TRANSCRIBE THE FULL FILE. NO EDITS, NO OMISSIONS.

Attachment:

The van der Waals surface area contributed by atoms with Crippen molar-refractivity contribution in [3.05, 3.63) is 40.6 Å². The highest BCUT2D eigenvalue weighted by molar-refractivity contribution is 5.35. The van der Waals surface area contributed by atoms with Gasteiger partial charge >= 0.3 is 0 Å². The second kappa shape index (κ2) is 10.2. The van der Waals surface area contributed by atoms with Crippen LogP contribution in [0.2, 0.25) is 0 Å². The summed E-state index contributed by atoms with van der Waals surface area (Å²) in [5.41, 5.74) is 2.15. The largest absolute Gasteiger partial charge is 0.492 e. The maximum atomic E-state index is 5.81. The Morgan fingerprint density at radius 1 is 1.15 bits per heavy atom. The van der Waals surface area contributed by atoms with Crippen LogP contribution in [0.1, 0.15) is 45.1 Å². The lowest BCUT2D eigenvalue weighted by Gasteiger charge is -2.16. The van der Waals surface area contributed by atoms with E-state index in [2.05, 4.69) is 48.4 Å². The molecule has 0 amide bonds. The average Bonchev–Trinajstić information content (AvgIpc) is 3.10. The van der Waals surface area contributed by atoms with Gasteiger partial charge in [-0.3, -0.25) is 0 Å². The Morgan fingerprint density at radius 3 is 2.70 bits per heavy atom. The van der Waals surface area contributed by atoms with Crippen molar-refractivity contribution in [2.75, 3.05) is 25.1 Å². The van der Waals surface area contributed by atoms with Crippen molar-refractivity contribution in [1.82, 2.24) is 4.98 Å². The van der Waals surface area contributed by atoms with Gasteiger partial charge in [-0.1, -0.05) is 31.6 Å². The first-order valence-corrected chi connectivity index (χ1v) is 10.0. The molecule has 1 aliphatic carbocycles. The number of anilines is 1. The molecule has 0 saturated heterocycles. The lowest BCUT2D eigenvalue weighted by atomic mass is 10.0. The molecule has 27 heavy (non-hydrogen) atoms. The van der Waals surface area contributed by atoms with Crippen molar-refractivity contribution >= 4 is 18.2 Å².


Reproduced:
The van der Waals surface area contributed by atoms with Crippen molar-refractivity contribution in [3.05, 3.63) is 40.6 Å². The highest BCUT2D eigenvalue weighted by molar-refractivity contribution is 5.35. The van der Waals surface area contributed by atoms with Gasteiger partial charge >= 0.3 is 0 Å². The second kappa shape index (κ2) is 10.2. The van der Waals surface area contributed by atoms with Crippen LogP contribution in [0.2, 0.25) is 0 Å². The summed E-state index contributed by atoms with van der Waals surface area (Å²) in [5.41, 5.74) is 2.15. The largest absolute Gasteiger partial charge is 0.492 e. The maximum atomic E-state index is 5.81. The Morgan fingerprint density at radius 1 is 1.15 bits per heavy atom. The van der Waals surface area contributed by atoms with Crippen LogP contribution in [0.1, 0.15) is 45.1 Å². The lowest BCUT2D eigenvalue weighted by Gasteiger charge is -2.16. The van der Waals surface area contributed by atoms with E-state index in [2.05, 4.69) is 48.4 Å². The molecule has 0 amide bonds. The average Bonchev–Trinajstić information content (AvgIpc) is 3.10. The van der Waals surface area contributed by atoms with Gasteiger partial charge in [-0.3, -0.25) is 0 Å². The Morgan fingerprint density at radius 3 is 2.70 bits per heavy atom. The van der Waals surface area contributed by atoms with Crippen molar-refractivity contribution in [2.75, 3.05) is 25.1 Å². The van der Waals surface area contributed by atoms with Crippen molar-refractivity contribution in [1.82, 2.24) is 4.98 Å². The van der Waals surface area contributed by atoms with Gasteiger partial charge in [-0.1, -0.05) is 31.6 Å². The first-order valence-corrected chi connectivity index (χ1v) is 10.0. The molecule has 1 aliphatic carbocycles. The number of anilines is 1. The molecule has 0 saturated heterocycles. The lowest BCUT2D eigenvalue weighted by atomic mass is 10.0. The molecule has 27 heavy (non-hydrogen) atoms. The van der Waals surface area contributed by atoms with Crippen molar-refractivity contribution >= 4 is 18.2 Å².